Has the apprenticeship levy been a success?
This week I wanted to talk about the ever-controversial Apprenticeship Levy. Has the scheme been a success? Anyone familiar with the levy is likely to have a preconceived answer; it’s difficult to find anyone saying anything good about the scheme. But are these notions correct?
The Apprenticeship Levy was introduced in 2017 to create long term sustainable funding for apprenticeships and to give employers more control to provide their staff with a range of training opportunities. It was projected to raise £2.675 billion in its first year of operation.
The levy means there is more money available than ever before for apprenticeship training and allows employers to choose which apprenticeships they offer, how many and when. By 2019-20 the funding available for investment in apprenticeships in England had risen to over £2.5 billion, double what was spent in 2010-11 in cash terms.
Since it was introduced the levy has directly supported almost 313,000 people to start their apprenticeship journey. The levy aims to fund three million new apprenticeships in England by 2020 to and improve the UK’s poor productivity record. But employers warn the target looks unlikely to be met.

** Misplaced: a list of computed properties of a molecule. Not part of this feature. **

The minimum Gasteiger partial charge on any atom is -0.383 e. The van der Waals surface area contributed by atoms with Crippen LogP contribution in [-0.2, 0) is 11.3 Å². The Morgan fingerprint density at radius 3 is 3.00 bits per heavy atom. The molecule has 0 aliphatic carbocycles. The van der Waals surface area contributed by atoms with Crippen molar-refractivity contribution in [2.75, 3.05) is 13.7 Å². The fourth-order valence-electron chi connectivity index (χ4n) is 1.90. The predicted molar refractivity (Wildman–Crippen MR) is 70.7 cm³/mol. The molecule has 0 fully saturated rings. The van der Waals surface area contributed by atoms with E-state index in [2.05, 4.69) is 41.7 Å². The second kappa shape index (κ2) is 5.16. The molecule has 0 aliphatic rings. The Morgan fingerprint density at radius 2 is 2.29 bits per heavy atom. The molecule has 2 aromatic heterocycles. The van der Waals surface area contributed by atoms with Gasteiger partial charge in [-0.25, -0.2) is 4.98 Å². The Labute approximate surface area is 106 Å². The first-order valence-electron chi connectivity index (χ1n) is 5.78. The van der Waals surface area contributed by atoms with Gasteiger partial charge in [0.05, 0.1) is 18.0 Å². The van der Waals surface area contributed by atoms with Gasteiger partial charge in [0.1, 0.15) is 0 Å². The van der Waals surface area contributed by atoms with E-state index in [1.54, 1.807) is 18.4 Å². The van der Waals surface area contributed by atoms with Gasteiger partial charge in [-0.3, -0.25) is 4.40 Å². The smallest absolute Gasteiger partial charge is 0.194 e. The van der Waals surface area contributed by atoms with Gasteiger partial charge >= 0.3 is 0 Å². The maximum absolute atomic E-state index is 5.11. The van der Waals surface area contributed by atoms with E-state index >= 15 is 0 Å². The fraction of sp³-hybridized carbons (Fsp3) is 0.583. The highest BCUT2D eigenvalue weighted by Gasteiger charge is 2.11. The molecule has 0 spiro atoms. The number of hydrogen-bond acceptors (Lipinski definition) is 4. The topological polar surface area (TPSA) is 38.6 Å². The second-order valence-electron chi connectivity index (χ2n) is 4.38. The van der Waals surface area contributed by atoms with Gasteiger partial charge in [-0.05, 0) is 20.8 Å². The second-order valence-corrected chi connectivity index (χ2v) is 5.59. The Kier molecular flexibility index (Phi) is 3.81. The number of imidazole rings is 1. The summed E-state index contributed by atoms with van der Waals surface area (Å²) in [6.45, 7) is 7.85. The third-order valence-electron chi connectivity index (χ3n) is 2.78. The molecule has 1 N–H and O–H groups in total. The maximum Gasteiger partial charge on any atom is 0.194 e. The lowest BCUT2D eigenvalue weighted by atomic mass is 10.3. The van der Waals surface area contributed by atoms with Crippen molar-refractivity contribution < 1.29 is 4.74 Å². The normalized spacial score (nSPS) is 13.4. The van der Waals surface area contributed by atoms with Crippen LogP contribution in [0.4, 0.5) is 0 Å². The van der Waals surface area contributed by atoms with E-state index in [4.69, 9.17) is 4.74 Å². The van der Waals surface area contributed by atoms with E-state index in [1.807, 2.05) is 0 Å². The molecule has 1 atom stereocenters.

It would be fair to say that the general consensus is that the levy has some serious problems. But there have been a handful of prominent success stories, such as Cambridge University Press. The firm set up 80 apprenticeships since the scheme was introduced, allowing them to attract a more diverse range of talent and resulting in the rating the experience as “fantastic.”
BT, for example, tripled annual apprentice recruitment between 2016/17 and 2017/18, from 350 to 1,100 apprentices. Ann Potterton, BT’s head of apprenticeships, says there are several advantages to taking on young blood. “We get ambitious, driven, positive, enthusiastic people who value the opportunity. They pay that back in many different ways.”
However, for every success story to be found, there are 10 articles and companies decrying the levy, labelling it a “tax on large employers” and attributing the massive decrease in apprenticeship starts to its effects. Vast sums are still going unspent - some 45% of employers reported not having spent any of the money they paid in which is automatically returned to the Exchequer after two years.
Lack of spending is fuelled by a lack of understanding of the scheme among employers - 27% of companies are unclear about how apprenticeships could benefit them. In particular, companies don’t understand that levy funds can be used to upskill their existing workforce.
Negative perceptions of the levy have been fuelled in part by reports of “fake apprenticeships” which are said to account for 50% of starts. Examples of controversial offerings include levy-funded MBAs for senior executives, apprenticeships in bar and checkout work, apprenticeships in football and rugby, and a “nuclear scientist and nuclear engineer” apprenticeship leading to a bachelor’s degree.